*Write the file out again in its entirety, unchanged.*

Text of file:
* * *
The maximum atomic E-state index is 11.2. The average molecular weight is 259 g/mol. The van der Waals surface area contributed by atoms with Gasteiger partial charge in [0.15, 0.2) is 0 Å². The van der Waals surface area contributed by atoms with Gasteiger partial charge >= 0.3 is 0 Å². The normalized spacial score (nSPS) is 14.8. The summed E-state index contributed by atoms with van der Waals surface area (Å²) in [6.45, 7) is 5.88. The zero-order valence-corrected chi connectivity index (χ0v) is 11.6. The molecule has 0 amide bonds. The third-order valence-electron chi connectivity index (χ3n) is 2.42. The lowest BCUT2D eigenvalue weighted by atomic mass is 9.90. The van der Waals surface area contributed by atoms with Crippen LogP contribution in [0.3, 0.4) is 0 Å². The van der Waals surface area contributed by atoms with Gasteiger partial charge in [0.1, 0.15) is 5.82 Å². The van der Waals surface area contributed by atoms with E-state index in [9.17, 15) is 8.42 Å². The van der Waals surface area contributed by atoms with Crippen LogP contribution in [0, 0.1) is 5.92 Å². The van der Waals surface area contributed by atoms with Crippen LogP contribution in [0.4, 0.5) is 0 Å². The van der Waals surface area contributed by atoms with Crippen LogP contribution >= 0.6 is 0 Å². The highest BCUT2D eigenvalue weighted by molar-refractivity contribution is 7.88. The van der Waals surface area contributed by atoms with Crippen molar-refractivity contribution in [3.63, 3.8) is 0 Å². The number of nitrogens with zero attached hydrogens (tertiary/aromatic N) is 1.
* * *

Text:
The maximum atomic E-state index is 11.2. The average molecular weight is 259 g/mol. The van der Waals surface area contributed by atoms with Gasteiger partial charge in [0.15, 0.2) is 0 Å². The van der Waals surface area contributed by atoms with Gasteiger partial charge >= 0.3 is 0 Å². The normalized spacial score (nSPS) is 14.8. The summed E-state index contributed by atoms with van der Waals surface area (Å²) in [6.45, 7) is 5.88. The zero-order valence-corrected chi connectivity index (χ0v) is 11.6. The molecule has 0 amide bonds. The third-order valence-electron chi connectivity index (χ3n) is 2.42. The lowest BCUT2D eigenvalue weighted by atomic mass is 9.90. The van der Waals surface area contributed by atoms with Crippen LogP contribution in [0.3, 0.4) is 0 Å². The van der Waals surface area contributed by atoms with Gasteiger partial charge in [0.1, 0.15) is 5.82 Å². The van der Waals surface area contributed by atoms with E-state index in [9.17, 15) is 8.42 Å². The van der Waals surface area contributed by atoms with Crippen LogP contribution in [0, 0.1) is 5.92 Å². The van der Waals surface area contributed by atoms with Crippen LogP contribution in [0.4, 0.5) is 0 Å². The van der Waals surface area contributed by atoms with Crippen LogP contribution >= 0.6 is 0 Å². The highest BCUT2D eigenvalue weighted by molar-refractivity contribution is 7.88. The van der Waals surface area contributed by atoms with Crippen molar-refractivity contribution in [3.63, 3.8) is 0 Å². The number of nitrogens with zero attached hydrogens (tertiary/aromatic N) is 1.